In contrast to the negative TV ads running in Minnesota's 3rd Congressional District, the candidates for that seat held a largely civil debate last night in Edina.
But Democrat and Iraq war veteran Ashwin Madia did criticize his Republican opponent Erik Paulsen on the war.
Paulsen argued Congress needs to defer to the military leadership as it decides when to withdraw from Iraq. Madia said that's a cop-out.
"I don't think that that's a decision that you can abdicate or punt on as a member of Congress or a member of the civilian leadership. Civilians in this country make policy, when it comes to the military. Just as civilians made the decision to get into this war, so it will take civilian leaders to end this war," Madia said.
Madia favors a "gradual" withdrawal from Iraq, taking between a year-and-a-half to two years. Paulsen thinks that's possible, as long as military leaders agree.
Independence Party candidate David Dillon said the U.S. should be able to withdraw from Iraq in about a year.
Paulsen, Madia and Dillon explained their positions on a variety of other issues, including the so-called Employee Free Choice Act.
The proposed legislation would make it easier to organize a union by eliminating the requirement that employees hold a secret-ballot election to form one.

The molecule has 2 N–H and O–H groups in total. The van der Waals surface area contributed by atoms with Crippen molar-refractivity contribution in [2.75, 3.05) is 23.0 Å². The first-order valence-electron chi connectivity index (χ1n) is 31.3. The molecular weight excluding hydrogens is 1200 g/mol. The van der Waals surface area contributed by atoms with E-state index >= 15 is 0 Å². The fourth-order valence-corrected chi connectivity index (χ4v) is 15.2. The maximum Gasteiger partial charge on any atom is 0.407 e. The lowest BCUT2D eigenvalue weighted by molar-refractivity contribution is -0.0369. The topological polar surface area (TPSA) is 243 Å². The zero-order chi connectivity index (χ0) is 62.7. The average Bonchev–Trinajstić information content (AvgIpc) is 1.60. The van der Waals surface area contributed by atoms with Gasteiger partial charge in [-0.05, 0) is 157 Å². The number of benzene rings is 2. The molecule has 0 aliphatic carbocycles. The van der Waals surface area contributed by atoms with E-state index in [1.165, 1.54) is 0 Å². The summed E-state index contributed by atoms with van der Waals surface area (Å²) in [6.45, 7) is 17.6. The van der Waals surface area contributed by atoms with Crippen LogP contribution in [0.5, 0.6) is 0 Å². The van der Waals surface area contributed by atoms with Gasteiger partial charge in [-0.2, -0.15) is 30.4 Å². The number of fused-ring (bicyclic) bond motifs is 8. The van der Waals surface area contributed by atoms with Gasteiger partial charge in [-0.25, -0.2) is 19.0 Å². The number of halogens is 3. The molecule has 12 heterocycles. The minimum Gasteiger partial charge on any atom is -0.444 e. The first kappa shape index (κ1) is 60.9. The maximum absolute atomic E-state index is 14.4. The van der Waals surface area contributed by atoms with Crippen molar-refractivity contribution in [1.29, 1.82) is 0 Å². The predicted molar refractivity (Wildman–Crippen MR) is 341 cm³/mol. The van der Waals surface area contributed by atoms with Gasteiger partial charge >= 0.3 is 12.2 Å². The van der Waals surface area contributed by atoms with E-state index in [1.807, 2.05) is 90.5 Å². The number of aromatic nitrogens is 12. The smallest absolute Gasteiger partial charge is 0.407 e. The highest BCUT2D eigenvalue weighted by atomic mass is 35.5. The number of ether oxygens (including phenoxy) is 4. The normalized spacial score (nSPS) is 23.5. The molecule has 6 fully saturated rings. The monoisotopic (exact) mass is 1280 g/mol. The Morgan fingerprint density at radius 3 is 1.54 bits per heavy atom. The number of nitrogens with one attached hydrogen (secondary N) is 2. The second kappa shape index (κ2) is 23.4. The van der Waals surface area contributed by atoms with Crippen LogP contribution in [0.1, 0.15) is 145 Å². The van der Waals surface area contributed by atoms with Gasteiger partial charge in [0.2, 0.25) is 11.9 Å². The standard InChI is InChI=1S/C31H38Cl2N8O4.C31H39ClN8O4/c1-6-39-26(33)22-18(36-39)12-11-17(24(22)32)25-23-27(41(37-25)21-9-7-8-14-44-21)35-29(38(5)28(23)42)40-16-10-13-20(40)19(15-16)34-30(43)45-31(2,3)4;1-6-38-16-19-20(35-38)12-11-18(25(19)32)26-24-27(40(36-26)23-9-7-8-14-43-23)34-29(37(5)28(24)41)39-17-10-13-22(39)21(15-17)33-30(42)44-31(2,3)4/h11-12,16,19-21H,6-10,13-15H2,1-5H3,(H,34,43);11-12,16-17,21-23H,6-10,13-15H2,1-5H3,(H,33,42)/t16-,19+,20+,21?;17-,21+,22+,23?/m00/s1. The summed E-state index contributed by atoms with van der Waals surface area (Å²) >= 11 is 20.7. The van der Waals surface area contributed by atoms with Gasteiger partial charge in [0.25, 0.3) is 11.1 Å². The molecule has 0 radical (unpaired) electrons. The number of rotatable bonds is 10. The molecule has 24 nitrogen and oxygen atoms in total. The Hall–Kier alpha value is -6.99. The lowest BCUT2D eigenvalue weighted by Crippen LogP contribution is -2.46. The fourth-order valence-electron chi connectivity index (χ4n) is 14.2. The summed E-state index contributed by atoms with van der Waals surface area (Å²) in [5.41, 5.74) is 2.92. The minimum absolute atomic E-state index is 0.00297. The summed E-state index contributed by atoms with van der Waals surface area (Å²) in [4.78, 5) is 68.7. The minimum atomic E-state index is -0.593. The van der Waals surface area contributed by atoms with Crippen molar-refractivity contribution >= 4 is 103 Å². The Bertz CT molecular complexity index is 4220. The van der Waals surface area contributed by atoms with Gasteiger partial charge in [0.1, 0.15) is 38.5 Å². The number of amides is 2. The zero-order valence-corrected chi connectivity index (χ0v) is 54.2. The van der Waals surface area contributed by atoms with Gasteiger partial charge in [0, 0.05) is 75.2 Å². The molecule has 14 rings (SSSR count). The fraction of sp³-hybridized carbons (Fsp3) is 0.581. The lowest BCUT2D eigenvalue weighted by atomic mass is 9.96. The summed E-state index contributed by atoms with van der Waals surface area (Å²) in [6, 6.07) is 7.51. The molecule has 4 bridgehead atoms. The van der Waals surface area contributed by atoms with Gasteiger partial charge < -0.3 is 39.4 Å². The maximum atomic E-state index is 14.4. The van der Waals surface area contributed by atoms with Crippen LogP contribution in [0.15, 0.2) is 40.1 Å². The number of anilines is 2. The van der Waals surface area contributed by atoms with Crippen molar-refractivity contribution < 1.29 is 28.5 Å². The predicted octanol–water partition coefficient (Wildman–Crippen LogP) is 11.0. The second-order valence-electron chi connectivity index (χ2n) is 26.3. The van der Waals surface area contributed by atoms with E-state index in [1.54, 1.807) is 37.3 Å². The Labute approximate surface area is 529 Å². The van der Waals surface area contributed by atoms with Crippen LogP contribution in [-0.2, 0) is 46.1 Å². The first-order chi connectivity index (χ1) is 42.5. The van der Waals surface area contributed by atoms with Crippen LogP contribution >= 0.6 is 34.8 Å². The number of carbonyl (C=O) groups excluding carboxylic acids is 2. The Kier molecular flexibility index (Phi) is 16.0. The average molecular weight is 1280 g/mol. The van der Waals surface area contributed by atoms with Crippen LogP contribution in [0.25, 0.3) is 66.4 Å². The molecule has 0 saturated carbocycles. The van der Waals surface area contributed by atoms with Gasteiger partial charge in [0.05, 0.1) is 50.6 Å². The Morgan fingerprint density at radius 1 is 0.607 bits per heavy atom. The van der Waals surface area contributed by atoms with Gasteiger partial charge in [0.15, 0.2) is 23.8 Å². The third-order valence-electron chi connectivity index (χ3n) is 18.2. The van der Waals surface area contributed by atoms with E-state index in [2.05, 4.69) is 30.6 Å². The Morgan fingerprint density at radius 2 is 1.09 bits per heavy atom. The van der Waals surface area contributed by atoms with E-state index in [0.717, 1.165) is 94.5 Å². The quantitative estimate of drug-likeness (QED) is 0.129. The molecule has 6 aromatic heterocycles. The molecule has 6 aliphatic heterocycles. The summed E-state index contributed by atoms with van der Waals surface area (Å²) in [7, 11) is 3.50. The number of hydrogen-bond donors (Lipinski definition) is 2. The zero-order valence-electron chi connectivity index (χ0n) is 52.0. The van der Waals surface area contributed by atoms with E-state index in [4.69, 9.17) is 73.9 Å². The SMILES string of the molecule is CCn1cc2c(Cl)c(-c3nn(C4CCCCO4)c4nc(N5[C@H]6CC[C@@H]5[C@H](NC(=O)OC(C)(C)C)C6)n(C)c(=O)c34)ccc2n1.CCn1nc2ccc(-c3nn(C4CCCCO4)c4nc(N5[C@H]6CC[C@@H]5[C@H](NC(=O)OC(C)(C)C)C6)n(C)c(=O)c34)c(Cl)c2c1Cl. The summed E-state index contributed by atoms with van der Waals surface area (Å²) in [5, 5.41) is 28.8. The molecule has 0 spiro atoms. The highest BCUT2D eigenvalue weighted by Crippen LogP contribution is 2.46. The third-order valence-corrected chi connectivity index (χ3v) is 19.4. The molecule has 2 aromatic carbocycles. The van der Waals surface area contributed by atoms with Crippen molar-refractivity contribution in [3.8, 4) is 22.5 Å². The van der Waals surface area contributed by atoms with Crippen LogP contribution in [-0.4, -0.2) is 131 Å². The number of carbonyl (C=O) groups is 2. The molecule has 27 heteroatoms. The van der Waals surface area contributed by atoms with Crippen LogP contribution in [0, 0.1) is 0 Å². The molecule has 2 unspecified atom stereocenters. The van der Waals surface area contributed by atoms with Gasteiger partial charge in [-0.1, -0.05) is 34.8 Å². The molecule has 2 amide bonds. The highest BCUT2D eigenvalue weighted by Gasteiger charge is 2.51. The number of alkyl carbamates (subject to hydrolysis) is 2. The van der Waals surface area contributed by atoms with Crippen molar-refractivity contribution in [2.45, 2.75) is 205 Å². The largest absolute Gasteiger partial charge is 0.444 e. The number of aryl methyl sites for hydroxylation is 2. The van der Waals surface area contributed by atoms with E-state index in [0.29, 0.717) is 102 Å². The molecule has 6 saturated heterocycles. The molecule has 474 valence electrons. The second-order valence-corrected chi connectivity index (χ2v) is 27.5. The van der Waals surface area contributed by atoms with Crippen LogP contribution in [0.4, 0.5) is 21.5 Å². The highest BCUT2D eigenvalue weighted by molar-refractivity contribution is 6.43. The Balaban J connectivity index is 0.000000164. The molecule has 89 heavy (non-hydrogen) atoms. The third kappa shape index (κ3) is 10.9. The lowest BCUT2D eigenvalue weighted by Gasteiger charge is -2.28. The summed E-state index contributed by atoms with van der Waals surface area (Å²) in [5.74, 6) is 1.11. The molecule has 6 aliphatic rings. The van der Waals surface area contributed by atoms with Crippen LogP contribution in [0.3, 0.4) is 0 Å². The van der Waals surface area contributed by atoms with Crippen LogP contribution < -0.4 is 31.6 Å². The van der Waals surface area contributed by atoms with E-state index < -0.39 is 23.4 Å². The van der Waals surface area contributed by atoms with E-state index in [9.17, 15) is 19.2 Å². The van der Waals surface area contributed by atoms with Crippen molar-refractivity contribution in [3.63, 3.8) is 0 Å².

Instead, a majority of employees would just have to fill out a union card. Madia supports the proposal. Dillon opposes it. So does Paulsen. He says voting by secret ballot is a right.
"I think that taking that right away is critically flawed, because it's going to provide so much opportunity for coercion, for mischief, for antagonism by union bosses and others," Paulsen said.
The candidates also discussed health care.
Madia favors a plan that would mirror Democratic presidential candidate Barack Obama's. He'd offer subsidies to help citizens buy the same health insurance available to members of Congress.
Paulsen wants to eliminate regulations preventing companies from selling health insurance across state lines.
And Dillon says the United States needs to limit the amount of money spent on health care during the final year of a person's life.
"What other countries have done is created a government program where there's a minimum standard and they find a nice way to say, 'no, Ashwin at 80, you have to go home,'" Dillon said.
Dillon, Madia and Paulsen are running to replace retiring Republican Congressman Jim Ramstad, who represents the Minneapolis suburbs.